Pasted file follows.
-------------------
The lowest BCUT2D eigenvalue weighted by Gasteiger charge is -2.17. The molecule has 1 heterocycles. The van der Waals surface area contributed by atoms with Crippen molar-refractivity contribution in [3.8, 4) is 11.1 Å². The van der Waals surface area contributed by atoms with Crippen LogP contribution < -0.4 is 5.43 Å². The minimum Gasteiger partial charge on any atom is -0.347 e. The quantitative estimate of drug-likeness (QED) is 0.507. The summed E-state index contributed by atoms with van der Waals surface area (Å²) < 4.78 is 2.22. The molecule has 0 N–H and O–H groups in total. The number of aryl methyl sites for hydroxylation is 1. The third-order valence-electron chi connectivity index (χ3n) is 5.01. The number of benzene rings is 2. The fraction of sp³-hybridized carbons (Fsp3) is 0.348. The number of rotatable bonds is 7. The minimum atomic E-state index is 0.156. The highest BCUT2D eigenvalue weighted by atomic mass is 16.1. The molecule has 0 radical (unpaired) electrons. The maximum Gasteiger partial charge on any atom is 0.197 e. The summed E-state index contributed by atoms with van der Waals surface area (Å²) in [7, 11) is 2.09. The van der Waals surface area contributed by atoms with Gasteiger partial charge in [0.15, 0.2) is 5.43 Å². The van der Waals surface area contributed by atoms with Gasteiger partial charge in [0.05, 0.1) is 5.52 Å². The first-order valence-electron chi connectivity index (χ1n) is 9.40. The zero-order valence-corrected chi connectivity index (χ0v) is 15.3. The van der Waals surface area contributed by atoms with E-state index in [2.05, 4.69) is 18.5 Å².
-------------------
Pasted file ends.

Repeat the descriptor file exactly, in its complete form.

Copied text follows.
The lowest BCUT2D eigenvalue weighted by Gasteiger charge is -2.17. The molecule has 1 heterocycles. The van der Waals surface area contributed by atoms with Crippen molar-refractivity contribution in [3.8, 4) is 11.1 Å². The van der Waals surface area contributed by atoms with Crippen LogP contribution < -0.4 is 5.43 Å². The minimum Gasteiger partial charge on any atom is -0.347 e. The quantitative estimate of drug-likeness (QED) is 0.507. The summed E-state index contributed by atoms with van der Waals surface area (Å²) < 4.78 is 2.22. The molecule has 0 N–H and O–H groups in total. The number of aryl methyl sites for hydroxylation is 1. The third-order valence-electron chi connectivity index (χ3n) is 5.01. The number of benzene rings is 2. The fraction of sp³-hybridized carbons (Fsp3) is 0.348. The number of rotatable bonds is 7. The minimum atomic E-state index is 0.156. The highest BCUT2D eigenvalue weighted by atomic mass is 16.1. The molecule has 0 radical (unpaired) electrons. The maximum Gasteiger partial charge on any atom is 0.197 e. The summed E-state index contributed by atoms with van der Waals surface area (Å²) in [7, 11) is 2.09. The van der Waals surface area contributed by atoms with Gasteiger partial charge in [0.15, 0.2) is 5.43 Å². The van der Waals surface area contributed by atoms with Gasteiger partial charge in [0.05, 0.1) is 5.52 Å². The first-order valence-electron chi connectivity index (χ1n) is 9.40. The zero-order valence-corrected chi connectivity index (χ0v) is 15.3. The van der Waals surface area contributed by atoms with E-state index in [2.05, 4.69) is 18.5 Å².